As for the claim that xylitol is good for diabetics, the fact that this sweetener is not completely absorbed comes at a cost: bloating, diarrhea and flatulence. In a study performed on 18 diabetic children who consumed a dose of 30 grams of xylitol per day, researchers found a significant elevation of the uric acid concentration.[2] And since 80 percent of xylitol is metabolized through the liver, a danger to liver function similar to that of fructose is a distinct possibility.

The official website for xylitol states, “In the amounts needed to prevent tooth decay (less than 15 grams per day), xylitol is safe for everyone.” Fifteen grams of xylitol is about 0.5 ounces. What about doses over 15 grams?

In a long term toxicology study on rats researchers found that xylitol caused a significant increase in the incidence of adrenal medullary hyperplasia in male and female rats in all dose levels tested (5%, 10% and 20%).[3] That means it caused abnormal cell growth in the adrenal glands. In one higher-dose study in which mice consumed 20 percent of their diet as xylitol, there was a significant increase in the mortality of the males as compared to those consuming sucrose. A major study in dogs found an increase in liver weight associated with xylitol use. [4]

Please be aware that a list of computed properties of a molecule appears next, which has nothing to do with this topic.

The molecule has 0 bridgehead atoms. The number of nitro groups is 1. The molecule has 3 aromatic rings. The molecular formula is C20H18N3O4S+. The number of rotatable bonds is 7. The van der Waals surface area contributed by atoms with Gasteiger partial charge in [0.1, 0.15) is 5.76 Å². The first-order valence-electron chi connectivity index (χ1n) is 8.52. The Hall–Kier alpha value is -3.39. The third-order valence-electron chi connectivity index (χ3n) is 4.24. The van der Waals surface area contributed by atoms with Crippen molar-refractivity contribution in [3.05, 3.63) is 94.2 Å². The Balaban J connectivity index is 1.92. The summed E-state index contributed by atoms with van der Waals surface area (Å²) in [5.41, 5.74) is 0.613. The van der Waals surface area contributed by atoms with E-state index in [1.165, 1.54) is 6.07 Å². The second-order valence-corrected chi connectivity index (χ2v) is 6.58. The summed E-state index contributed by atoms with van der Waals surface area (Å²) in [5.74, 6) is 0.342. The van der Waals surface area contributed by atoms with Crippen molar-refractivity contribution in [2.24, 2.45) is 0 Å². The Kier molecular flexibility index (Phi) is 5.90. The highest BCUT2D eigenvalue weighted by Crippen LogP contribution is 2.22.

Conclusions About Xylitol

Xylitol’s own promotional material says it is not safe for everyone to use. Since children are smaller and less developed than adults, they will obviously be much more sensitive to xylitol’s effects. There are no safety data or tests to indicate a safe dosage for children. And foods containing xylitol may also contain additional sweeteners that are undeniably harmful, such as aspartame.

As for claims that xylitol can prevent tooth decay, I can only say, “Buyer beware!” Such claims are based on the faulty theory that bacteria cause tooth decay. We know from the work of Weston Price that tooth decay is a problem of nutrient deficiencies—the bacteria are just there cleaning up dead tissue.

Finally, and most importantly, this industrial product is just not necessary. Nature has provided us with many wholesome sweeteners that can be used in moderation without adverse effects in the context of a diet of nutrient-dense traditional foods.


1. Dehmel KH and others. Absorption of xylitol. Int. Symp on metabolism, physiology and clinical use of pentoses and pentitols. Hakone, Japan, 1967, 177-181, Ed. Horecker.

2. Förster, H., Boecker, S. and Walther, A. (1977) Verwendung von Xylitals Zuckeraustauschstoff bei diabetischen Kindern, Fortschr. Med.,95, nr. 2, 99-102.

3. Russfield, A.D. (1981) Two-year feeding study of xylitol, sorbitol and sucrose in Charles River (UK) rats: Adrenal Medulla. Unpublished report.

4. Heywood, R. et al. (1981) Revised report: Xylitol toxicity study in the beagle dog (Report of Huntingdon Research Centre).

About the Author

Rami Nagel describes himself as a father who cares about the way we affect each other, our children and our planet through our lifestyle choices. His health background is in hands-on energy healing, Hatha and Bhaki yoga, and Pathwork. Rami has written the bestselling book Cure Tooth Decay, as well as Cure Gum Disease Naturally.